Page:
The top 25 most powerful salespeople
Senior vice president and commercial real estate broker, CB Richard Ellis, Denver
Track record: The 28-year veteran of the commercial real estate industry received the “Investment Broker of the Year” award from the NAIOP, the Commercial Real Estate Development Association, in 1994, 1998 and 2002.
Background: Sullivan completed more than $228 million in sales in 2008 and closed nearly $181 million in 2009 as of mid-November. Her final year-end sales for 2009 were projected to top $200 million in 2009. Sullivan along with her partner, Tim Swan, handled the largest transaction to occur in Denver and Colorado this year – the sale of the 33-story Seventeenth Street Plaza, a class AA office tower located in downtown Denver.
Recession challenges: Sullivan’s team had back-to-back years of more than $1 billion in sales in 2006 and 2007. But the kind of deals she brokers, which involve sophisticated capital market clients, plummeted with the recession. “It was like you were going at warp speed and then you hit the wall, and that’s a tough adjustment,” she said. “You have to continue to invest in your business. That’s traveling to see clients, taking clients out to lunch or dinner, staying in front of them and providing information so when the assets start to sell again you’re on their minds.”
JACOB SANCHEZ, 27
Sales associate, T-Mobile, Denver
What he does: Sells mobile phones and service at a T-Mobile retail store.
Background: Sanchez is T-Mobile’s top retail sales associate in Colorado and the United States – bringing in three times what the average T-Mobile salesperson produces.
Phone sense: “I make sure that I follow up with my customers and that they understand everything,” Sanchez says. “Phones are not something that you can just pick up to make a call as you did back in the day when it was hit ‘green’ to make a call and hit ‘red’ to stop. Now you have e-mail, GPS, Internet and applications.”
Recession-busting business: “Everybody nowadays wants a cell phone. And everybody wants to upgrade to the new technology. Everybody wants to be the cool guy who has the latest, greatest device. And it’s benefited us in a lot of different ways.”
Closing the deal: “The tough sales are always going to be the deals I try to close that involve more than 10 activations. I work at a retail store so for the most part everything is coming in to me. My marketing and promotion team is doing a good enough job where I just have to come in and smile, offer the product and sell it. … Getting those big accounts that we don’t focus on daily, that’s one of my biggest struggles. That’s something I always work on.”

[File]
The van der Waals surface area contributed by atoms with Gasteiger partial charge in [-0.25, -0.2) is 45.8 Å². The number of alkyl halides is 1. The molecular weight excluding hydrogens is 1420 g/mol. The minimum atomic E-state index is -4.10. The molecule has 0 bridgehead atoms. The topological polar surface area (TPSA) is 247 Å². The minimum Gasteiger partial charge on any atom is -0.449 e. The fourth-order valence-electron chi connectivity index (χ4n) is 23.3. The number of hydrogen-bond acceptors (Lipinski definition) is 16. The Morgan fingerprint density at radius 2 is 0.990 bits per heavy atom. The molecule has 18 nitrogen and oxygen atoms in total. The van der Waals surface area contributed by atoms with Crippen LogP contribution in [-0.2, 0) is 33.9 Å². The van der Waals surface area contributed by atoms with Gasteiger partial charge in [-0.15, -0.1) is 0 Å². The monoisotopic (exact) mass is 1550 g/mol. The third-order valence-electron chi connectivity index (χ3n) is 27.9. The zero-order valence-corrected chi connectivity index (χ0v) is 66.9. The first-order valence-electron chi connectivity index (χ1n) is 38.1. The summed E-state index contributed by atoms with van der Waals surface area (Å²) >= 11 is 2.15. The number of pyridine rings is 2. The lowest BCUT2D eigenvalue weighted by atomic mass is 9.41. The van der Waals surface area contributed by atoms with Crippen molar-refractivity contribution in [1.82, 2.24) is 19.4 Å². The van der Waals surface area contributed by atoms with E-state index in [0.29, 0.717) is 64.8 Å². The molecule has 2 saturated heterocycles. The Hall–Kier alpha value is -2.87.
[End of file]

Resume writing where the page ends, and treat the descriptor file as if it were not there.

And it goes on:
CINDY HUGHES, 35
Outside account manager, Colorado region, Systems Technology Associates Inc., Centennial
What she does: Tustin, Calif.-based Systems Technology Associates provides technical and business solutions and works with such manufacturing partners as HP, EMC, Microsoft and Oracle. Hughes was a key player in the opening of STA’s Colorado office in Centennial in 2007.
Background: Hughes joined STA five years ago after a career that included a stint with Hewlett-Packard. She consistently ranks among the company’s top performers for consulting services, software and hardware sales, posting double-digit growth increases and seven-figure annual revenue growth.
Sales tips: “The best salesperson is the best listener,” Hughes says. “It’s all about understanding customers’ needs, understanding in our business what the business needs are, connecting those with the needs of the IT organization, and making sure our company is delivering on the solutions that can best meet their needs. In order to do that, you have to listen very well.”
Recession challenges: “You have to be out there more. But it’s also a good time to be working with customers. They don’t necessarily have the budget, but that gives you time to step back and architect the right solution for when they do have the budget.”
SKYLAR HASKELL, 29
Broker Associate, The Group Inc. Real Estate, Fort Collins
What he does: Sells real estate, specializing in new construction representing Fort Collins-area home builders.
Sales stats: In 2008, Skylar and his brother, Matt, were the No. 1 team for new construction sales in Northern Colorado, closing 104 transaction sides for sales of almost $26 million.
Recession-survival plan: Business slowed a bit last year for the Haskells, but they are preparing for an upturn in the market with their launch of an online “MLS Store” that allows prospects to browse a map area and view 10 new neighborhoods in Northern Colorado with one visit to www.theMLSstore.com.
Of interest: Realtor magazine named Haskell one of its 2009 “30 under 30” Realtors as one of the country’s top 30 real estate salespeople under 30 years old. Born and raised in Fort Collins, Skylar played baseball at the University of Northern Colorado and after college joined brother Matt in the real estate business. They’ve been a team for four years.
Sales Tip: “It’s a lot easier to stay on top when you’re there, so put in the time and energy early to get there as quickly as possible, and then let your business work for you.”
TIM SISNEROS, 40
Territory manager, Polycom, Westminster